- Ratio: How much coffee grounds for how much water? Is that weight / weight, or volume?
- Stirring: Not at all? Just to begin with? Every few hours? At the start, then after two hours, then leave alone?
Some of those variables play off each other. You need longer if you're using a coarser grind or if the water's warmer.
Here's what I went for, having read around a little, then given up reading and decided to experiment:
- Grind: The same as for cafetiere. That's purely pragmatic — it saves me re-dialling my grinder
- Time: Go for 18 hours. The people who advise 12 seem to do it at room temperature.
- Temperature: Let's refrigerate and do this slowly. All the "I've tried this and it's fowl" comments came after room-temperature brewing.
- Water: Filtered. Bottled seems obsessive. On the other hand, there's probably something in the observation that filtered water has fewer dissolved minerals and therefore will be able to absorb more of the soluble contents of the coffee.
- Filter: I'll go for cafetiere then muslin
- Ratio: Tricky. Read around, and you'll find a range of recommendations from 1:4 to 1:8. 1:7 is a number that comes up regularly, so I'll try that. Interestingly, I tried it as 1:7 on weight. The dry grounds looked to take up about a quarter of the volume of the water, so maybe the 1:4 advice is based on volume and 1:7 is based on weight.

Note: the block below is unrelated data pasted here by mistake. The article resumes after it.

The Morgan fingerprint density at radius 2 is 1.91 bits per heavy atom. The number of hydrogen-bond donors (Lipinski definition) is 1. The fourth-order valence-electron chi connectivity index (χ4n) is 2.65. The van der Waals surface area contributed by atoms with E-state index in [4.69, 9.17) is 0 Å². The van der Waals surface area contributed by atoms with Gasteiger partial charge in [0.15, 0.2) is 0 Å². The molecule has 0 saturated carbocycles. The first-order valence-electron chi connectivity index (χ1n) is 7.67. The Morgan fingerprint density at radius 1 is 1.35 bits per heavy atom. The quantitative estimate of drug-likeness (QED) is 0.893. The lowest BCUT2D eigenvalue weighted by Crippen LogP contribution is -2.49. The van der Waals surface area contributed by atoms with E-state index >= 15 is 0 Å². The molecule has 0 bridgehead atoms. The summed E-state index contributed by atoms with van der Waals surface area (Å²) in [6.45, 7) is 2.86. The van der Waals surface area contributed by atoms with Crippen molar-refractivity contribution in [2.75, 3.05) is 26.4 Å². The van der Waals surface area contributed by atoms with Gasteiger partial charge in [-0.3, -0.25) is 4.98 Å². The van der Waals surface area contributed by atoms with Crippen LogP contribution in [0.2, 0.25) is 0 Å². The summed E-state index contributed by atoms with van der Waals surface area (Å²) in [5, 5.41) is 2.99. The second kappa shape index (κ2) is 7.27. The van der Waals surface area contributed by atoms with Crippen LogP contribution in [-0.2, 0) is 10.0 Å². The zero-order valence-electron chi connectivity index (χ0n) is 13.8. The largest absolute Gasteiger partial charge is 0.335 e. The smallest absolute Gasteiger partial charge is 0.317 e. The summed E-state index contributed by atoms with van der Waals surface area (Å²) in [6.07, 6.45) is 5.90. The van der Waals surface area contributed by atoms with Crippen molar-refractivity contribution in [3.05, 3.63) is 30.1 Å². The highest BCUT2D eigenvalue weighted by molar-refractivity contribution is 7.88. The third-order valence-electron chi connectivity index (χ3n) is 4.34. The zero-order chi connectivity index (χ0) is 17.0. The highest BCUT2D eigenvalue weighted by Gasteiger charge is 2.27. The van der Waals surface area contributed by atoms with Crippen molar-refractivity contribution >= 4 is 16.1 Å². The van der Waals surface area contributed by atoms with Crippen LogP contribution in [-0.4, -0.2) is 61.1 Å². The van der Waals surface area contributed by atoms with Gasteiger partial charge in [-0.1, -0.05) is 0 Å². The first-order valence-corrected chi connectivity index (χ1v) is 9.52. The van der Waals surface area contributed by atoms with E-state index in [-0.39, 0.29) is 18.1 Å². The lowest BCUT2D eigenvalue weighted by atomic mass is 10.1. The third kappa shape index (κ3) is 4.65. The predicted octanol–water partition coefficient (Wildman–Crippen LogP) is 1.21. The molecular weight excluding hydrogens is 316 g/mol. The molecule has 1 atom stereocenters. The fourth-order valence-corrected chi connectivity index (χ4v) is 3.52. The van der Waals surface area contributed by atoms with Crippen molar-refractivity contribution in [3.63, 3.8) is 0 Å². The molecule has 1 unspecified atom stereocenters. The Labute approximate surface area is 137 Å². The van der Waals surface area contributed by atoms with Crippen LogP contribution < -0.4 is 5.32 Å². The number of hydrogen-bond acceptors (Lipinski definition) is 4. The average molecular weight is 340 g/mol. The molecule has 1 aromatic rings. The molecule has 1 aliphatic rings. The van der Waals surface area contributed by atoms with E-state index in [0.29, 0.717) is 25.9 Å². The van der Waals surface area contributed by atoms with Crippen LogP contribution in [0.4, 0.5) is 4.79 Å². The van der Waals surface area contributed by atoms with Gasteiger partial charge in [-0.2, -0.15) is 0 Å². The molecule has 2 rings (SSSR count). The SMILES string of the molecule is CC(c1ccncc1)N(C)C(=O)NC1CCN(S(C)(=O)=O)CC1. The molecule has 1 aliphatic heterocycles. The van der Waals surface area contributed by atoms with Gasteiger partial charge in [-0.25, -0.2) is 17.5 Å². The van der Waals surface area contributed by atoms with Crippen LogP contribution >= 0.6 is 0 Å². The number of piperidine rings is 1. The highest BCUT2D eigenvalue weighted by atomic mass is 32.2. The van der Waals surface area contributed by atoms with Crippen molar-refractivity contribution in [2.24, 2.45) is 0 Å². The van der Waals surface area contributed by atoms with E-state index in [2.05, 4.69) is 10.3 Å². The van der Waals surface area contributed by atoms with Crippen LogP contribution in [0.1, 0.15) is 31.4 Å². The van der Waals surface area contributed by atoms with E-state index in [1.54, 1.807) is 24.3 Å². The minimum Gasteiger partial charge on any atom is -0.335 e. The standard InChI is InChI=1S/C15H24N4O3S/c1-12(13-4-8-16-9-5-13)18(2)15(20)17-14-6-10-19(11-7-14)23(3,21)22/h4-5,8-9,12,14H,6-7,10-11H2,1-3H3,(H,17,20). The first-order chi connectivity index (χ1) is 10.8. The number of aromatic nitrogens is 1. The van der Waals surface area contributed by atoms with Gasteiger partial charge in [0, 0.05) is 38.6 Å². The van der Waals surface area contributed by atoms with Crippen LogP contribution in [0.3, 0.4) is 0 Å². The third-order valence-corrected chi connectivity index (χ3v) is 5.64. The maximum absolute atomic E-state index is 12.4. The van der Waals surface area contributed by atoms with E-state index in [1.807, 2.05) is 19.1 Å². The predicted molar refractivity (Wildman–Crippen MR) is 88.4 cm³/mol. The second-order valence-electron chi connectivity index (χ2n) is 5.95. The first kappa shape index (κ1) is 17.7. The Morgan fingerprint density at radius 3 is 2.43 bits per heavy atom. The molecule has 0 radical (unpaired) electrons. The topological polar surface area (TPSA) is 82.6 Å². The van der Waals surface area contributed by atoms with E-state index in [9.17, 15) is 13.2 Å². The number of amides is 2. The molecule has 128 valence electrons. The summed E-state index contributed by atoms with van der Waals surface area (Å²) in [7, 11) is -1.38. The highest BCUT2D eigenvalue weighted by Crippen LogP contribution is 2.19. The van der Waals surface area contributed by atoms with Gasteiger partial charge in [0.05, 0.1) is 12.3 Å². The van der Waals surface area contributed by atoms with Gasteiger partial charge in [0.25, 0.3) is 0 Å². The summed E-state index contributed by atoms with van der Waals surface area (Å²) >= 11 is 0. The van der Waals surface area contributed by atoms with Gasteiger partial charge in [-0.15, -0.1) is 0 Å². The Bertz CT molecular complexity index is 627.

- Stirring: I'll stir once, well, then leave alone. I want this to be easy. Once is necessary, so that the grounds are all fully wet from the beginning, otherwise extraction will be uneven. More seems unnecessary, given the length of time this will brew, so that chaos theory can be your stirrer.
It's very simple
- Start with fresh coffee. (Coffee is a fresh food. Always brew with freshly roasted and ground coffee. Cold brew may be more forgiving than many brewing methods, but "garbage-in, garbage-out" still applies.)
- Grind 150g at cafetiere grind. (You want the same as coarse sand, so you can see the grains as you rub between your fingers.) Yes, that's a lot of coffee.
- Place into a large, 12-cup cafetiere. If the largest you have is 8-cup, you'll need to scale the recipe down to 100g of coffee.
- Add 1 litre (or 1050ml if you want to stick to 1:7 obsessively, which of course I didn't) of filtered water. (If you're using the 8-cup cafetiere, reduce that to 700ml).